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Op-Ed

[op-ed] /ˈɒpˌɛd/
noun
1.
a newspaper page devoted to signed articles by commentators, essayists, humorists, etc., of varying viewpoints: the Op-Ed of today's New York Times.
Also called Op-Ed page.
Origin
1965-1970
1965-70, Americanism; op(posite) ed(itorial page)

ope

[ohp] /oʊp/
adjective, verb (used with object), verb (used without object), oped, oping. Literary.
1.
open.
Dictionary.com Unabridged
Based on the Random House Dictionary, © Random House, Inc. 2014.
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British Dictionary definitions for oped

ope

/əʊp/
verb, adjective
1.
an archaic or poetic word for open

op-ed

/ˈɒpˌɛd/
noun
1.
  1. a page of a newspaper where varying opinions are expressed by columnists, commentators, etc
  2. (as modifier): an op-ed column in the New York Times
Word Origin
C20: from op(posite) ed(itorial page)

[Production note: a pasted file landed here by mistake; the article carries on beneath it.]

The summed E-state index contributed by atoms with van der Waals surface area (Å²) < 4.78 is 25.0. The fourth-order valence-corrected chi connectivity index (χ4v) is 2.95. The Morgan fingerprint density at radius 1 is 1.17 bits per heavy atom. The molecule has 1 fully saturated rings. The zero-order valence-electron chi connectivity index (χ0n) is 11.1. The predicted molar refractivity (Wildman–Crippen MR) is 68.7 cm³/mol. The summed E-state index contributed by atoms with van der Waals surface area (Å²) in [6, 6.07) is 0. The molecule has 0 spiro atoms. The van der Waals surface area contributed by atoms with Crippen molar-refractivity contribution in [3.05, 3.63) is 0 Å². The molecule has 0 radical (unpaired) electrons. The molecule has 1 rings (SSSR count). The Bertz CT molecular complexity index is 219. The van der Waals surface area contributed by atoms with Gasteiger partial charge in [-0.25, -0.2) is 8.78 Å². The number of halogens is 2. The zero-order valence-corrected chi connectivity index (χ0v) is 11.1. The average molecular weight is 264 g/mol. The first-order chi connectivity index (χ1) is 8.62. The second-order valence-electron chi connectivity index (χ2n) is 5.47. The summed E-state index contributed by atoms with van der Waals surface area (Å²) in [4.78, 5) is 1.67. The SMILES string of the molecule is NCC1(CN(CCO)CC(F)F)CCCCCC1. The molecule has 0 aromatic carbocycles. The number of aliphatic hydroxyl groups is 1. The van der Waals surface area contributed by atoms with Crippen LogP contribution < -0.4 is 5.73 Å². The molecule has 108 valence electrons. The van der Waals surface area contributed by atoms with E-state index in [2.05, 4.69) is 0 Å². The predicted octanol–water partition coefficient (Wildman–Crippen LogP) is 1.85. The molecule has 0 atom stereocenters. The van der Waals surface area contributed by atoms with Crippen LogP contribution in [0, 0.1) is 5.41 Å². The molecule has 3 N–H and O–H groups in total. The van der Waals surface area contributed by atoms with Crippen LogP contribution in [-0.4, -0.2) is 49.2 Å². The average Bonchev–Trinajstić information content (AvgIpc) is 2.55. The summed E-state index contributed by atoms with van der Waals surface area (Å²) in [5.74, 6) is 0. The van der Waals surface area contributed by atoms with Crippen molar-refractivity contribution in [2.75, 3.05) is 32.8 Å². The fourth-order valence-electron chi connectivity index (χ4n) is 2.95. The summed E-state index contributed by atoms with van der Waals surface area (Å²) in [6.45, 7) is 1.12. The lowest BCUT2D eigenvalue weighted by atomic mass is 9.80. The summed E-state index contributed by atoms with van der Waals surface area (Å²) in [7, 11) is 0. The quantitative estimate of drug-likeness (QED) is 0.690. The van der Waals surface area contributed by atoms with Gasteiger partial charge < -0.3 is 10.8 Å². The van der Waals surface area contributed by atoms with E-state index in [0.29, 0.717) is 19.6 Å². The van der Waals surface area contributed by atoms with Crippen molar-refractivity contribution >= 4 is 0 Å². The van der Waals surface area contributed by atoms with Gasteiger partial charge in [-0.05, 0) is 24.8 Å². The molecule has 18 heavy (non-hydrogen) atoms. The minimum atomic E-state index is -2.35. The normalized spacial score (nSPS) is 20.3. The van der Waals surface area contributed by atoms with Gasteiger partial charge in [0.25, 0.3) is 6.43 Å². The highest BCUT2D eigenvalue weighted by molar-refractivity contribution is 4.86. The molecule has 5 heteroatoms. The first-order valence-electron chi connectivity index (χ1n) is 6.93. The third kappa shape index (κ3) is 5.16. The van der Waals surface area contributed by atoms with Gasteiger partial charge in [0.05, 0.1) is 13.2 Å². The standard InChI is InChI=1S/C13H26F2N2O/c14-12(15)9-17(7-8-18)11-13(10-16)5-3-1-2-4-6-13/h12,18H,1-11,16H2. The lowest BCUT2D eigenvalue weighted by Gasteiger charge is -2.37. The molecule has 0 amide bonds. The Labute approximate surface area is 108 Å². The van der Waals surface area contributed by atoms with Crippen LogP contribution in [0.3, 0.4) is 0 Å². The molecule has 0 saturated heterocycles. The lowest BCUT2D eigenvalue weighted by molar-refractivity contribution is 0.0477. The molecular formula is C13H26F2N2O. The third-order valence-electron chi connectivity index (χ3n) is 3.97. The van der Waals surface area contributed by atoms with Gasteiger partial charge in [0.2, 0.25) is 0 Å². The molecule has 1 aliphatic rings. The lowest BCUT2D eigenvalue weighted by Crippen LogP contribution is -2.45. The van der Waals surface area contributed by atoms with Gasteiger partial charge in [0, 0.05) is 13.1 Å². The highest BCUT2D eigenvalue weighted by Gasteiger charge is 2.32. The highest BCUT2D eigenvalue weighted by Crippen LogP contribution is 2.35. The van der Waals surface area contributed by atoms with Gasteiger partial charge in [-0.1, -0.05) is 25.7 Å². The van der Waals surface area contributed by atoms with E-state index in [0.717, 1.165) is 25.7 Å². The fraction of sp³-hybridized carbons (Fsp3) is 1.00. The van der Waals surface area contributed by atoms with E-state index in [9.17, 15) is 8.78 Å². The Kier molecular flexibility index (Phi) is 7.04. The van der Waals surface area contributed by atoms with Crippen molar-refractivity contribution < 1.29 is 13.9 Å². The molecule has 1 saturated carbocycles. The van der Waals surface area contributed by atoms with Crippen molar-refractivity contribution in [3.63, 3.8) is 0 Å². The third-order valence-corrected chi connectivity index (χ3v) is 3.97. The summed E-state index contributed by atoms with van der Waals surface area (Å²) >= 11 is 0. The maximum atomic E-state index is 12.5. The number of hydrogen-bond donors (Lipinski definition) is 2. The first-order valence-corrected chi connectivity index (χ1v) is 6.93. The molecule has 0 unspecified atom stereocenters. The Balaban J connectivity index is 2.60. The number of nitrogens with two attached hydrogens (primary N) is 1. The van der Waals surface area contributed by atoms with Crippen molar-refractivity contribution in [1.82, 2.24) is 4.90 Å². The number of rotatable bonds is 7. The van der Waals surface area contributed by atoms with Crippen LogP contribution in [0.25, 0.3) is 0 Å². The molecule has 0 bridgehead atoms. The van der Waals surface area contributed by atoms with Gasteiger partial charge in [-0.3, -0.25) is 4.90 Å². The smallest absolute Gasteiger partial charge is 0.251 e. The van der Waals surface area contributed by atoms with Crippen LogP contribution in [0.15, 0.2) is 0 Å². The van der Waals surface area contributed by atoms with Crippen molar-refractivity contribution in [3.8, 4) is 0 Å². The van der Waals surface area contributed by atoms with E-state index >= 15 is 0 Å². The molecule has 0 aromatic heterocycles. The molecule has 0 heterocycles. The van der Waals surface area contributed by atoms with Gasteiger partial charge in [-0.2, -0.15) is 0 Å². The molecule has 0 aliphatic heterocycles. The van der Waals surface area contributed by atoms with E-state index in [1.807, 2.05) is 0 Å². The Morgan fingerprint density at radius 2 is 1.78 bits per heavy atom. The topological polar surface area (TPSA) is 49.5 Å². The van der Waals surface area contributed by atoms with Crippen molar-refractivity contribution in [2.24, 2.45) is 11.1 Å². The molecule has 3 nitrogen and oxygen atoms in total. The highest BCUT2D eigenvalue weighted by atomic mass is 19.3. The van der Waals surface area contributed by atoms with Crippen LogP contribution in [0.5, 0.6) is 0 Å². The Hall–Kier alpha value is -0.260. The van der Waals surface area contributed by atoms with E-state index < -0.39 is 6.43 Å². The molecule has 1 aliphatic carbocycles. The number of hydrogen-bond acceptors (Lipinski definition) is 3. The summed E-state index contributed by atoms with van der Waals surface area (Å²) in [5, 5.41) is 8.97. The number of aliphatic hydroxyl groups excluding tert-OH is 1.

Collins English Dictionary - Complete & Unabridged 2012 Digital Edition
© William Collins Sons & Co. Ltd. 1979, 1986 © HarperCollins
Publishers 1998, 2000, 2003, 2005, 2006, 2007, 2009, 2012
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Word Origin and History for oped

ope

adj.

short for open (adj.), early 13c. "not closed; not hidden;" originally as awake is from awaken, etc. As a verb from mid-15c. Middle English had ope-head "bare-headed" (c.1300).

op-ed

adj.

1970, in reference to the page of a newspaper opposite the editorial page, usually devoted to personal opinion columns. The thing itself said to have been pioneered by the New York "World."

Online Etymology Dictionary, © 2010 Douglas Harper
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Related Abbreviations for oped

Op-Ed

opposite the editorial page
The American Heritage® Abbreviations Dictionary, Third Edition
Copyright © 2005 by Houghton Mifflin Company.
Published by Houghton Mifflin Company. All rights reserved.
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Difficulty index for Op-Ed

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Word Value for oped

7
8
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